Shawna Murray-Browne describes the importance of “rooted village” for Black folx – we heal through the connection to others with shared lived experiences and lineage. I’ve seen this work time and time again. But in winter isolation, especially with the pandemic, it becomes easier to get lost in our heads — all while having less energy and motivation to socialize within our rooted village.

KB: “Rooted village” is such a powerful concept. We heal ourselves as we heal and hold one another. Our communities are still there, even under the masks and beneath the snow. Do you have ideas for how LGBTQ people can take action to try to get through these months? 

RL: I’m reminded of bell hooks, rest in Power. “Queer” means a person who “…has to invent and create and find a place to speak and to thrive and to live.” Our unique strength is in how we can innovate and create. One way to boost resilience is to prioritize creative expression. Spiritual work, anything from prayer to singing to reading Tarot cards, helps us to get perspective. Human connection is also a wonderful medicine. Checking in with chosen family or sharing media accounts to help others helps us feel less isolated.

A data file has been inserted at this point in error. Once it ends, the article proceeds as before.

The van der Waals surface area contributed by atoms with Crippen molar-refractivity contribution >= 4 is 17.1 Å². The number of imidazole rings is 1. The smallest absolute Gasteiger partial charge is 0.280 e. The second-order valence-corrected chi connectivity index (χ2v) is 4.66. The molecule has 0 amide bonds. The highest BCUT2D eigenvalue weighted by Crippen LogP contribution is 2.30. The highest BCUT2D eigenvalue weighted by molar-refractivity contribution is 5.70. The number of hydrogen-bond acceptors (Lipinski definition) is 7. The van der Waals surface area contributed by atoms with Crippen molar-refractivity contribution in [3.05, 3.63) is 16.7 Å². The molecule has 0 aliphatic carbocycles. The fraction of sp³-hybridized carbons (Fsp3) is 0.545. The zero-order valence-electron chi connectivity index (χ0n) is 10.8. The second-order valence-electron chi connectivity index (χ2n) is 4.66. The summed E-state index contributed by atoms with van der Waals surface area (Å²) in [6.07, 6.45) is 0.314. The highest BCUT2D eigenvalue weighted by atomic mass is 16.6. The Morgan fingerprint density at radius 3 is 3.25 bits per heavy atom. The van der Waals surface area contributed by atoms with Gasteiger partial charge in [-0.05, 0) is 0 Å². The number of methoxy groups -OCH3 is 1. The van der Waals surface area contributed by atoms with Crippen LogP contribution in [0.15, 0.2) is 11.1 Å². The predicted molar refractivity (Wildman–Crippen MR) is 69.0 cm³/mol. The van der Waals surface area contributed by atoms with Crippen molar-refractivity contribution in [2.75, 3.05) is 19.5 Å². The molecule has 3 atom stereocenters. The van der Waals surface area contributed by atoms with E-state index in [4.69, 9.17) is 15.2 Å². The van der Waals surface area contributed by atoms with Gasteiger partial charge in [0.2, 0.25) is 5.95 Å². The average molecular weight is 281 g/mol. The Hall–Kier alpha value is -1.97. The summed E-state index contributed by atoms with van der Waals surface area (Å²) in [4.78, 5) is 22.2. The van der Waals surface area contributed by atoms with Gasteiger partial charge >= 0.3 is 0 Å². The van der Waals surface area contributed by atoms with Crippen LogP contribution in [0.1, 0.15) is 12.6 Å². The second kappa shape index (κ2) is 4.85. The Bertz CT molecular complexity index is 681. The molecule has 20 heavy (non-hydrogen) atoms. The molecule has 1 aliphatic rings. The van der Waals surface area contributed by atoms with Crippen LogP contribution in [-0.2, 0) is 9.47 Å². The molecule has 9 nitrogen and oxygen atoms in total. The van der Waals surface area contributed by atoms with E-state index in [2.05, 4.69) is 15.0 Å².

Exercise is often discussed as a magic cure for the blues in ways that can be polarizing or even unavailable. Also, we need to consider those who have limited movement ability. Thinking of movement as “embodiment activities” can be particularly motivating for Queer folx. You can take a walk and check in on your favorite tree a few blocks away, or get in some good stimming, or practice your voguing. Your passion may already have some type of exercise attached to it.

Don’t underestimate the power of rest! Recently a proud Black woman reminded me that my ancestors endured in the hopes that I could have the chance to rest in ways that they couldn’t. I’m not going to squander that – I’m not going to feel guilty when I need to take time for myself.

KB: Thanks for this insightful conversation Randall, it has lifted my spirits! Last question – what should LGBTQ people consider in seeking professional mental health assistance?RL: One of the things I’ve been very impressed with in our community is how individuals have created their own support networks within the community to assist one another. I really honor building trust amidst people with shared experiences to support one another.

However, there’s no weakness in needing professional mental health services too. I believe in liberation practices that hold a person’s lived experiences as a form of expertise. If you’re not feeling seen in your authenticity with a provider, it’s perfectly ok to either let them know or ask them to assist with finding another provider that’ll better align with your needs. I always remind people that there are multiple experts in the therapy room – I am just another human with training and the will to assist. But those sitting across from me, in person or across the telehealth screen, are experts in the relationships they have with themselves.

For more about The Center for LGBTQ Health Equity and its programs, visit